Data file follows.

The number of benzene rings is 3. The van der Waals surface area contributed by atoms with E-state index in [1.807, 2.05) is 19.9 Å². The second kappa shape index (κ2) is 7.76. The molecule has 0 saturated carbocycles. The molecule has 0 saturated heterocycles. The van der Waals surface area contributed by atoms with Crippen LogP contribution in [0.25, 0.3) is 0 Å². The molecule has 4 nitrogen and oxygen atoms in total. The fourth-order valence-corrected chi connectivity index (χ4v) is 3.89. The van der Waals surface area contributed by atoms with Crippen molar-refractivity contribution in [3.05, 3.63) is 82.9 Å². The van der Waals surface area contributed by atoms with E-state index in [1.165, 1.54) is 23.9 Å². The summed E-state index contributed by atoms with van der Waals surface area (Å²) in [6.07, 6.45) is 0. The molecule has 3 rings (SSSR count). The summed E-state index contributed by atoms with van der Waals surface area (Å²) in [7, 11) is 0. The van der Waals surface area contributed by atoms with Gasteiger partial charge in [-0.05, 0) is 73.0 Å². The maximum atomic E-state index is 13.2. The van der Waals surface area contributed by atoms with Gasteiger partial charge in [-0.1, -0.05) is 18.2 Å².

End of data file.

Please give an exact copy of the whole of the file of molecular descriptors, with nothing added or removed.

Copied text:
The number of benzene rings is 3. The van der Waals surface area contributed by atoms with E-state index in [1.807, 2.05) is 19.9 Å². The second kappa shape index (κ2) is 7.76. The molecule has 0 saturated carbocycles. The molecule has 0 saturated heterocycles. The van der Waals surface area contributed by atoms with Crippen LogP contribution in [0.25, 0.3) is 0 Å². The molecule has 4 nitrogen and oxygen atoms in total. The fourth-order valence-corrected chi connectivity index (χ4v) is 3.89. The van der Waals surface area contributed by atoms with Crippen molar-refractivity contribution in [3.05, 3.63) is 82.9 Å². The van der Waals surface area contributed by atoms with E-state index in [1.165, 1.54) is 23.9 Å². The summed E-state index contributed by atoms with van der Waals surface area (Å²) in [6.07, 6.45) is 0. The molecule has 3 rings (SSSR count). The summed E-state index contributed by atoms with van der Waals surface area (Å²) in [7, 11) is 0. The van der Waals surface area contributed by atoms with Gasteiger partial charge in [-0.05, 0) is 73.0 Å². The maximum atomic E-state index is 13.2. The van der Waals surface area contributed by atoms with Gasteiger partial charge in [-0.1, -0.05) is 18.2 Å².